Secrets of Arthur Lydiard’s Waiatarua long run

Secrets of Arthur Lydiard’s Waiatarua long run

We all want to know the secret to becoming champions so in this article we’ll have a closer look at the long run employed by the runners of famous New Zealand coach Arthur Lydiard. Every Sunday, Arthur and “his boys” would start from the front of his house to complete the hilly 22 mile course up through the Waitakere mountain range overlooking Auckland, New Zealand. After you’ve read this article you’ll understand why this famous “Waiatarua loop” is not simply “another long run” and why you may want to replicate it by doing similar long runs instead of just “your regular jaunt”.

Waiatarua long run – overview

The original Waiatarua long run employed developed by Arthur Lydiard was roughly 22 miles (35km) and can be seen mapped out on this page at MapMyRun for those lucky enough to be in New Zealand to try it directly. Keith Livingstone, recently a guest of ChampionsEverywhere in Ireland, described  the Waiatarua thus  in his article “Keep things simple but no simpler

Weekends had the long 22 mile (35km) run which included the notorious 5km ascent, followed by about 5 minutes of gradual downhill recovery, followed by another six miles or so of undulating running on the ridge of the mountains overlooking Auckland. – Keith Livingstone, author of Healthy Intelligent Training

The MapMyRun statistics show us that the gradual 5km ascent begins at around 7 miles (11km) and finishes just after 10 miles (16km) have been completed.

Waiatarua long run
Waiatarua long run - overview

The total climb of 344m (1128 ft.) is not tough compared to the climbs in “real” mountain runs but most of Arthur Lydiard’s athletes ran this route in 2:30 early season (6:49min/miles or 4:14min/km pace) and as fast as 2:10 late in their base building period (5:55min/miles or 3:40min/km). Keep in mind this is perfectly appropriate endurance work for an athlete running around 13:30-14:00 for 5k or 2:11-2:12 for the marathon. For the rest of us, a similar route that is shorter and run slower would be necessary to mimic the benefits of the Waiatarua. Let’s have a look at what those benefits are:

Hidden benefits of the Waiatarua long run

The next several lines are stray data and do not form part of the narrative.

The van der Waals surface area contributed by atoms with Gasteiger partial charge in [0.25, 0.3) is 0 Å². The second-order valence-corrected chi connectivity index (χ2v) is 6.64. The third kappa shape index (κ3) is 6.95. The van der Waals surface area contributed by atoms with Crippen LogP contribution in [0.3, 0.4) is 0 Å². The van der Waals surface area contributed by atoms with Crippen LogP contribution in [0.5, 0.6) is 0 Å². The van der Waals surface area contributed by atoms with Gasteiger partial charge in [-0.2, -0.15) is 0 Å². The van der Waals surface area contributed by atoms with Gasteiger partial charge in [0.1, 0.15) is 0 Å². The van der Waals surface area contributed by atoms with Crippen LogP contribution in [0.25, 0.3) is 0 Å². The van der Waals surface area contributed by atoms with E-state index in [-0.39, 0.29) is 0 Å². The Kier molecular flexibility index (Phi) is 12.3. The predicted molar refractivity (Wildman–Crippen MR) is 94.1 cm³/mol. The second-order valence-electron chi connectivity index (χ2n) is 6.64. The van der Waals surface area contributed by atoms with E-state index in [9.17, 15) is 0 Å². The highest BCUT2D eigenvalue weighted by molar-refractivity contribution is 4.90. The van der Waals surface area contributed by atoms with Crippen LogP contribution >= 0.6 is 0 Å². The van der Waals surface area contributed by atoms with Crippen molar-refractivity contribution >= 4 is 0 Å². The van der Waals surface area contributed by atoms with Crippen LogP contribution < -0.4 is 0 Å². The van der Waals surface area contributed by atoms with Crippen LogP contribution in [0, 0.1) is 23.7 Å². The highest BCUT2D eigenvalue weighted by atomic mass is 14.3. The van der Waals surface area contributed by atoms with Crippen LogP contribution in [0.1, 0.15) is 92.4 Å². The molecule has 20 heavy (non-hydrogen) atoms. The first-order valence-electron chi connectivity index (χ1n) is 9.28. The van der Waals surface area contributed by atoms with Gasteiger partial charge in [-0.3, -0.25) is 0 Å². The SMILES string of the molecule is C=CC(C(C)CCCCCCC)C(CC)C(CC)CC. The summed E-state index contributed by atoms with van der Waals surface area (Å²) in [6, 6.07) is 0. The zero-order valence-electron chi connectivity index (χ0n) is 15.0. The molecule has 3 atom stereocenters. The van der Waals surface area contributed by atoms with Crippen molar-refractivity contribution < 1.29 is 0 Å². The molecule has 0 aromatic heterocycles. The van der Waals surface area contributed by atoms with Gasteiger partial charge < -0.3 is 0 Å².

When looking at the training of yesteryear it is easy to draw the wrong conclusions of what training was like. Keith Livingstone, who ran the route several times, has the advantage of having experienced the route and knowing how each part of it affects our physiology. The Waiatarua provides several benefits all at once, and it’s not simply “just any long run”. If we understand this, we can apply the same principles to our own long runs:

Stages of the Waiatarua – as described by Keith Livingstone

Let us use the voice of Keith Livingstone to talk us through the four main stages of the Waiatarua long run:

Stage 1 – Gradual easy acceleration to the right effort level:  “If we look at the physiology of these runs in modern terms, there was a slow start with a gradual increase in tempo and effort.

Stage 2 – Long gradual climb:  “…until the long hill climb. This would consist of about 20 minutes of running with a heart rate in the anaerobic threshold zone. Any faster and an athlete would “blow up” and not be able to complete the rest of the course in a fit state. Athletes learnt to ration their efforts and fuels very carefully in this weekly run.”

Stage 3 – Ridge running:  The recovery downhill and following efforts along the ridge road were really what we would call “lactate shuffle” running: hovering at the edge of the anaerobic threshold and learning to disperse lactates while starting to fatigue the carbohydrate stores in the muscles and liver.”

Stage 4 – Flat finish with small hill at the end:  The final miles of gradual descent and flat running were largely pure endurance/ fatty acid metabolism running, but a short sharp hill of about 700m at the 28km mark served to jolt the fatiguing athlete into short-term anaerobic metabolism again.”

Waiatarua long run analysis
Waiatarua - course analysis (physiological perspective)